A divided Supreme Court on Thursday swept aside decades of legislative restrictions on the role of corporations in political campaigns, ruling that companies can dip into their treasuries to spend as much as they want to support or oppose individual candidates.

In a 5 to 4 decision, the majority cast its ruling as a spirited defense of the First Amendment, concluding that corporations have the same rights as individuals when it comes to political speech. Corporations had been banned since 1947 from using their profits to endorse or oppose political candidates, a restriction that the justices ruled unconstitutional.
And now, the compassion from the Republic Party just keeps growing.  Republican's presidential candidate, former Governor of Massachusetts Mitt Romney made news by publicly, unequivocally claiming that corporations are people.  Bravo, Mitt!

Below is the New York Times story on Mitt Romney's assertion during his Iowa campaign:
“We have to make sure that the promises we make in Social Security, Medicare and Medicaid are promises we can keep, and there are various ways of doing that,” Mr. Romney said. “One is, we can raise taxes on people.”

“Corporations!” the protesters shouted, suggesting that Mr. Romney, as president, should raise taxes on large businesses.

“Corporations are people, my friend,” Mr. Romney responded, as the hecklers shouted back, “No, they’re not!”

“Of course they are,” Mr. Romney said, chuckling slightly. “Everything corporations earn ultimately goes to people. Where do you think it goes?”

It was a telling, unscripted moment for Mr. Romney likely to be replayed on YouTube. In an instant, he seemed to humanize himself by pointedly squabbling with the group of hecklers, showing flashes of anger and defying his reputation as a sometimes stilted, unfeeling candidate.

But at the same time, he seemed to reinforce another image of himself: as an out-of-touch businessman who sees the world from the executive suite.
Well, though I surely don't know where the money corporations take in go, I do think Romeny's compassion should not be brushed aside easily.  After all, America is a born-again evangelical Christian nation, isn't it?

Therefore, I heartily endorse Romney's assertion, and demand on granting all human rights to corporations, and most important, the voting rights.

However, it is a bit tricky, logistically, to have corporations to vote and to stand in as candidates.  But, we are a resourceful bunch; if we cannot agree on the details, we can always go back to the intentions of our Founding Fathers (not Mothers for sure).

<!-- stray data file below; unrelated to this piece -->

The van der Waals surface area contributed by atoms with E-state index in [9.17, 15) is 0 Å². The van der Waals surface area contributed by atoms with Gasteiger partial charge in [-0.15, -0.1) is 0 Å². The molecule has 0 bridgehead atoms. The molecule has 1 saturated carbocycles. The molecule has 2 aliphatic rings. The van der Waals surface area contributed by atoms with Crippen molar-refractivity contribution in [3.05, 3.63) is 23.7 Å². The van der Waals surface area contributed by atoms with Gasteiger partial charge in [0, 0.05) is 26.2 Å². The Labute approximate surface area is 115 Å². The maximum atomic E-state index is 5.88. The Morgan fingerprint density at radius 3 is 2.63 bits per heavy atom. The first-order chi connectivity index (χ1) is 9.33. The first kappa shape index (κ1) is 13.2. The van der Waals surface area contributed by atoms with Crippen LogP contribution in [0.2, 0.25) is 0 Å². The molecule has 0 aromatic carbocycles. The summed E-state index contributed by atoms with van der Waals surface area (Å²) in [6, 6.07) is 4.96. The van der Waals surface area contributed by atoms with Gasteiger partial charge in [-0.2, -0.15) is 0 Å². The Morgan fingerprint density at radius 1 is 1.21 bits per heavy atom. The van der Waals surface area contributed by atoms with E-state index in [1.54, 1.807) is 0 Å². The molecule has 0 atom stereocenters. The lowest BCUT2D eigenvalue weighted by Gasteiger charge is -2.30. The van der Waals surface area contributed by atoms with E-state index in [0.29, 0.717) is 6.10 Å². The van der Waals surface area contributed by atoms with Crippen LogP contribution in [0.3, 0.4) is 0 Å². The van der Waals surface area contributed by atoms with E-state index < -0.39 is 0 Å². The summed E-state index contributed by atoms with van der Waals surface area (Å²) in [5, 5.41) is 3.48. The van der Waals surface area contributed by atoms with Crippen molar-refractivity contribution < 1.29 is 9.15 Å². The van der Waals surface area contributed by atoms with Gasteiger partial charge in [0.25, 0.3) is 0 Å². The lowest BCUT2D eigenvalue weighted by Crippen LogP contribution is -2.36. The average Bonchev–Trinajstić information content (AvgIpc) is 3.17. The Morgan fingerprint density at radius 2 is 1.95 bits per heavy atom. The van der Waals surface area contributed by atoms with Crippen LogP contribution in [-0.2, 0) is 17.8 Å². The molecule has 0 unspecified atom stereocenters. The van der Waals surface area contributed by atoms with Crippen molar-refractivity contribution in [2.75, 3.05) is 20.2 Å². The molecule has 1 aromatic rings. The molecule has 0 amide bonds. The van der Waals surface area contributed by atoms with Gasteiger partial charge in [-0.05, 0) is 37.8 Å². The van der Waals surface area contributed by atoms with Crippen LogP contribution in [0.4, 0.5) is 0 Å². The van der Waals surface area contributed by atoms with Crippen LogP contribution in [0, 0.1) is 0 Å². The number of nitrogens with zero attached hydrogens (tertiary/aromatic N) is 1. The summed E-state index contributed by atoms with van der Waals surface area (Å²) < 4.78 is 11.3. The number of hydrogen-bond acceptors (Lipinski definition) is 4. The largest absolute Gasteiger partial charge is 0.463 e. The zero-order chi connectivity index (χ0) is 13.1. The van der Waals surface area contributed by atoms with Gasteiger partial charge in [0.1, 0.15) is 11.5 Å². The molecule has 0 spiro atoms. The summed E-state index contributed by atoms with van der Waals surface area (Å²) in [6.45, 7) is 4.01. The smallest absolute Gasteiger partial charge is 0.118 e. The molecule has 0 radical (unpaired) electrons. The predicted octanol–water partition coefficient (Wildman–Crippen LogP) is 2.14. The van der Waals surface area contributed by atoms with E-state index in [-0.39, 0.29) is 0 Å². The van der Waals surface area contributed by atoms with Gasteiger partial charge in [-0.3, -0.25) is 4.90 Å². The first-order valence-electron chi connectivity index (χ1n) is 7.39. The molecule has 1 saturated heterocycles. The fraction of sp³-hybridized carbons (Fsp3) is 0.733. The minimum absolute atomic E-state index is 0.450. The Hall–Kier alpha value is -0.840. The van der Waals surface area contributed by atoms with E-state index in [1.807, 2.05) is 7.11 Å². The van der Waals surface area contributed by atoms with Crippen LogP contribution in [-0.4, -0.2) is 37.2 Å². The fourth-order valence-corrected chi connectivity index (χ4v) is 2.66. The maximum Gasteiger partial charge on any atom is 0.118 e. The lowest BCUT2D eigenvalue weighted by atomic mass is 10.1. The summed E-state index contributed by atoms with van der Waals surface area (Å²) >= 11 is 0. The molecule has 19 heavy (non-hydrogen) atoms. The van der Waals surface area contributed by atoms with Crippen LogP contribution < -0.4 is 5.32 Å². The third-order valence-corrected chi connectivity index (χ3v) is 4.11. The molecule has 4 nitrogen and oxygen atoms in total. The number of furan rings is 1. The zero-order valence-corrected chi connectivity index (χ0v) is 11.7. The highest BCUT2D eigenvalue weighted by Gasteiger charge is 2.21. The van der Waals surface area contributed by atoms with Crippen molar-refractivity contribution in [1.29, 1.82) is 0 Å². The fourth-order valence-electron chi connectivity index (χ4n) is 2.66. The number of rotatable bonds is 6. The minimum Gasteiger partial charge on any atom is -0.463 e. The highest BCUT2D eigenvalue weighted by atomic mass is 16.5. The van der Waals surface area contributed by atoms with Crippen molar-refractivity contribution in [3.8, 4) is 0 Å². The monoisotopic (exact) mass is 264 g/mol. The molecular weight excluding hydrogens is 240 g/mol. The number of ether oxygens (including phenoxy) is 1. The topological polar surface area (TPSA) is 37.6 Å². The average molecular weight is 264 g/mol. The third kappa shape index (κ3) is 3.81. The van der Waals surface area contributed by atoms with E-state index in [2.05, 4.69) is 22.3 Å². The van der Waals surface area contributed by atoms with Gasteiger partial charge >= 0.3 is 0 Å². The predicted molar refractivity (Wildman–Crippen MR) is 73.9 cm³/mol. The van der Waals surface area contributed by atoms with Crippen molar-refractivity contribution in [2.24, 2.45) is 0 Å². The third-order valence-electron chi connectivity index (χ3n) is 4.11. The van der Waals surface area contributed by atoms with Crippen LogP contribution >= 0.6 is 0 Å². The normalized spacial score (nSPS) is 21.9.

Since our Founding Fathers' intentions were granting voting rights to property owners only, therefore, it makes absolute sense to grant the most monied entities - corporations - voting rights.   For the unenlightened, there is a term called Originalism, or, Original Intent: Originalists think that the best way to interpret the Constitution is to determine how the Framers intended the Constitution to be interpreted. They look to several sources to determine this intent, including the contemporary writings of the framers, newspaper articles, the Federalist Papers, and the notes from the Constitutional Convention itself. []

I found some background information on regarding the original intent of our founding fathers:
Typically, white, male property owners twenty-one or older could vote. Some colonists not only accepted these restrictions but also opposed broadening the franchise. Duke University professor Alexander Keyssar wrote in The Right to Vote: The Contested History of Democracy in the United States:
At its birth, the United States was not a democratic nation—far from it. The very word "democracy" had pejorative overtones, summoning up images of disorder, government by the unfit, even mob rule. In practice, moreover, relatively few of the nation's inhabitants were able to participate in elections: among the excluded were most African Americans, Native Americans, women, men who had not attained their majority, and white males who did not own land.

John Adams, signer of the Declaration of Independence and later president, wrote in 1776 that no good could come from enfranchising more Americans:

Depend upon it, Sir, it is dangerous to open so fruitful a source of controversy and altercation as would be opened by attempting to alter the qualifications of voters; there will be no end to it. New claims will arise; women will demand the vote; lads from 12 to 21 will think their rights not enough attended to; and every man who has not a farthing, will demand an equal voice with any other, in all acts of state. It tends to confound and destroy all distinctions, and prostrate all ranks to one common level.